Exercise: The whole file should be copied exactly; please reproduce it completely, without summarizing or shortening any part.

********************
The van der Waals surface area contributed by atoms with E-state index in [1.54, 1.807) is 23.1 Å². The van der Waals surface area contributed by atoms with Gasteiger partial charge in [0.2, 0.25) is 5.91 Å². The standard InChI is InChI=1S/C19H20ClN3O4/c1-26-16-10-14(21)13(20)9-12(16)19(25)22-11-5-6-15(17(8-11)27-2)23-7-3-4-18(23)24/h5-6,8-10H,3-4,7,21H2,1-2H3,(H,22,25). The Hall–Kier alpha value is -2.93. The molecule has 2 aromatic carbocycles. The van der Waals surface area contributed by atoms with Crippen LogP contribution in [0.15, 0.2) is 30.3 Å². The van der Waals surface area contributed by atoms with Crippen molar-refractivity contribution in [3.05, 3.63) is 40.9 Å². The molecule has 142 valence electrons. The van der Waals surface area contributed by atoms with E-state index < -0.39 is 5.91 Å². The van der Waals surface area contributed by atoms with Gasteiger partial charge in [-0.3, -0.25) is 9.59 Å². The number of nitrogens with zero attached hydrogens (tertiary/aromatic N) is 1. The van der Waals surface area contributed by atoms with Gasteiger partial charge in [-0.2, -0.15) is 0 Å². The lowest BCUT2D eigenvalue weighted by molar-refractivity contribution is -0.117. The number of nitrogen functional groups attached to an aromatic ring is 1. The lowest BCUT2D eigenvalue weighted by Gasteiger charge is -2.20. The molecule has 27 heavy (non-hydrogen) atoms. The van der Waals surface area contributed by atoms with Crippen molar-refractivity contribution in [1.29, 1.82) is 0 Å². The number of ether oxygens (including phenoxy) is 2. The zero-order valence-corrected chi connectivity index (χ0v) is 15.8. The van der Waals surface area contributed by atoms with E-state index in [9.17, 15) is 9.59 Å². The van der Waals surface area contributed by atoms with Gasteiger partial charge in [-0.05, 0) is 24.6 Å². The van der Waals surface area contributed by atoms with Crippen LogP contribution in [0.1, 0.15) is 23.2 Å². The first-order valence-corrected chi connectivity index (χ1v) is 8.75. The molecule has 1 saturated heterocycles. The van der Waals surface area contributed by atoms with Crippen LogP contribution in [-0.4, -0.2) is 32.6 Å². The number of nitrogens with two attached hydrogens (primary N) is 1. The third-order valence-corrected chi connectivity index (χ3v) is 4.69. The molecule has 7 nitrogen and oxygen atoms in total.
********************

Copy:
The van der Waals surface area contributed by atoms with E-state index in [1.54, 1.807) is 23.1 Å². The van der Waals surface area contributed by atoms with Gasteiger partial charge in [0.2, 0.25) is 5.91 Å². The standard InChI is InChI=1S/C19H20ClN3O4/c1-26-16-10-14(21)13(20)9-12(16)19(25)22-11-5-6-15(17(8-11)27-2)23-7-3-4-18(23)24/h5-6,8-10H,3-4,7,21H2,1-2H3,(H,22,25). The Hall–Kier alpha value is -2.93. The molecule has 2 aromatic carbocycles. The van der Waals surface area contributed by atoms with Crippen LogP contribution in [0.15, 0.2) is 30.3 Å². The van der Waals surface area contributed by atoms with Crippen molar-refractivity contribution in [3.05, 3.63) is 40.9 Å². The molecule has 142 valence electrons. The van der Waals surface area contributed by atoms with E-state index < -0.39 is 5.91 Å². The van der Waals surface area contributed by atoms with Gasteiger partial charge in [-0.3, -0.25) is 9.59 Å². The number of nitrogens with zero attached hydrogens (tertiary/aromatic N) is 1. The van der Waals surface area contributed by atoms with Gasteiger partial charge in [-0.2, -0.15) is 0 Å². The lowest BCUT2D eigenvalue weighted by molar-refractivity contribution is -0.117. The number of nitrogen functional groups attached to an aromatic ring is 1. The lowest BCUT2D eigenvalue weighted by Gasteiger charge is -2.20. The molecule has 27 heavy (non-hydrogen) atoms. The van der Waals surface area contributed by atoms with Crippen molar-refractivity contribution in [1.29, 1.82) is 0 Å². The number of ether oxygens (including phenoxy) is 2. The zero-order valence-corrected chi connectivity index (χ0v) is 15.8. The van der Waals surface area contributed by atoms with E-state index in [9.17, 15) is 9.59 Å². The van der Waals surface area contributed by atoms with Gasteiger partial charge in [-0.05, 0) is 24.6 Å². The van der Waals surface area contributed by atoms with Crippen LogP contribution in [0.1, 0.15) is 23.2 Å². The first-order valence-corrected chi connectivity index (χ1v) is 8.75. The molecule has 1 saturated heterocycles. The van der Waals surface area contributed by atoms with Crippen LogP contribution in [-0.4, -0.2) is 32.6 Å². The number of nitrogens with two attached hydrogens (primary N) is 1. The third-order valence-corrected chi connectivity index (χ3v) is 4.69. The molecule has 7 nitrogen and oxygen atoms in total.